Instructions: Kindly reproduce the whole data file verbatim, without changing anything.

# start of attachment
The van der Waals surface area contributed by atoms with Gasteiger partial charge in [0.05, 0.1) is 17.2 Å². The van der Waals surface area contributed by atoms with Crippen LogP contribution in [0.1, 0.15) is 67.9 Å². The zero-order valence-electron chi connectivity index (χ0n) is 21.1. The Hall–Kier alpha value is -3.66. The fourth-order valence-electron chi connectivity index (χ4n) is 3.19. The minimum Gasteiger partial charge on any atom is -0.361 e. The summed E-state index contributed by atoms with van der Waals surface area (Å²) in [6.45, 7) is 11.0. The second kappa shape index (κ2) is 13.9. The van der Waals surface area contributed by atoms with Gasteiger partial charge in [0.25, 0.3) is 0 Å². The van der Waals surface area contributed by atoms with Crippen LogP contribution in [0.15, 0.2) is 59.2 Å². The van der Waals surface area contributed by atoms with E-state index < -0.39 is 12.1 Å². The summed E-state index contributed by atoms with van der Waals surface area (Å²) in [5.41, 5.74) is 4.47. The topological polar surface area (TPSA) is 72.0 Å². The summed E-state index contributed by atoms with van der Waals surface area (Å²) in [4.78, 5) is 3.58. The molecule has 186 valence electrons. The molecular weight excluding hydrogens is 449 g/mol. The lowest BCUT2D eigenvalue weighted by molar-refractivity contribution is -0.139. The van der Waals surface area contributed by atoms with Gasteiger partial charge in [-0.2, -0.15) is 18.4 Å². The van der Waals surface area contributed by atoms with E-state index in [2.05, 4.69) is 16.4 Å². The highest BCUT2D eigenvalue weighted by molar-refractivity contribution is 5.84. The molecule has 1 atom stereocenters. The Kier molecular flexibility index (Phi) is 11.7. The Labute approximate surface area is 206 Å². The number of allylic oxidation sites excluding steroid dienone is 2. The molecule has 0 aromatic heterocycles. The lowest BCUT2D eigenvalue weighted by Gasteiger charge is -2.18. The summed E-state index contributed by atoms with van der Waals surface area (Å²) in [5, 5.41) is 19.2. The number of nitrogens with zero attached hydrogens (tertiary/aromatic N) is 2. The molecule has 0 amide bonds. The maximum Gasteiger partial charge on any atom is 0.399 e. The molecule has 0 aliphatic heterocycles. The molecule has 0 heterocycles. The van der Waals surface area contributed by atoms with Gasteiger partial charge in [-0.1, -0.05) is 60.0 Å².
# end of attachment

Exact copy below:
The van der Waals surface area contributed by atoms with Gasteiger partial charge in [0.05, 0.1) is 17.2 Å². The van der Waals surface area contributed by atoms with Crippen LogP contribution in [0.1, 0.15) is 67.9 Å². The zero-order valence-electron chi connectivity index (χ0n) is 21.1. The Hall–Kier alpha value is -3.66. The fourth-order valence-electron chi connectivity index (χ4n) is 3.19. The minimum Gasteiger partial charge on any atom is -0.361 e. The summed E-state index contributed by atoms with van der Waals surface area (Å²) in [6.45, 7) is 11.0. The second kappa shape index (κ2) is 13.9. The van der Waals surface area contributed by atoms with Gasteiger partial charge in [0.25, 0.3) is 0 Å². The van der Waals surface area contributed by atoms with Crippen LogP contribution in [0.15, 0.2) is 59.2 Å². The van der Waals surface area contributed by atoms with E-state index < -0.39 is 12.1 Å². The summed E-state index contributed by atoms with van der Waals surface area (Å²) in [5.41, 5.74) is 4.47. The topological polar surface area (TPSA) is 72.0 Å². The summed E-state index contributed by atoms with van der Waals surface area (Å²) in [4.78, 5) is 3.58. The molecule has 186 valence electrons. The molecular weight excluding hydrogens is 449 g/mol. The lowest BCUT2D eigenvalue weighted by molar-refractivity contribution is -0.139. The van der Waals surface area contributed by atoms with Gasteiger partial charge in [-0.2, -0.15) is 18.4 Å². The van der Waals surface area contributed by atoms with E-state index in [2.05, 4.69) is 16.4 Å². The highest BCUT2D eigenvalue weighted by molar-refractivity contribution is 5.84. The molecule has 1 atom stereocenters. The Kier molecular flexibility index (Phi) is 11.7. The Labute approximate surface area is 206 Å². The number of allylic oxidation sites excluding steroid dienone is 2. The molecule has 0 aromatic heterocycles. The lowest BCUT2D eigenvalue weighted by Gasteiger charge is -2.18. The summed E-state index contributed by atoms with van der Waals surface area (Å²) in [5, 5.41) is 19.2. The number of nitrogens with zero attached hydrogens (tertiary/aromatic N) is 2. The molecule has 0 amide bonds. The maximum Gasteiger partial charge on any atom is 0.399 e. The molecule has 0 aliphatic heterocycles. The molecule has 0 heterocycles. The van der Waals surface area contributed by atoms with Gasteiger partial charge in [-0.1, -0.05) is 60.0 Å².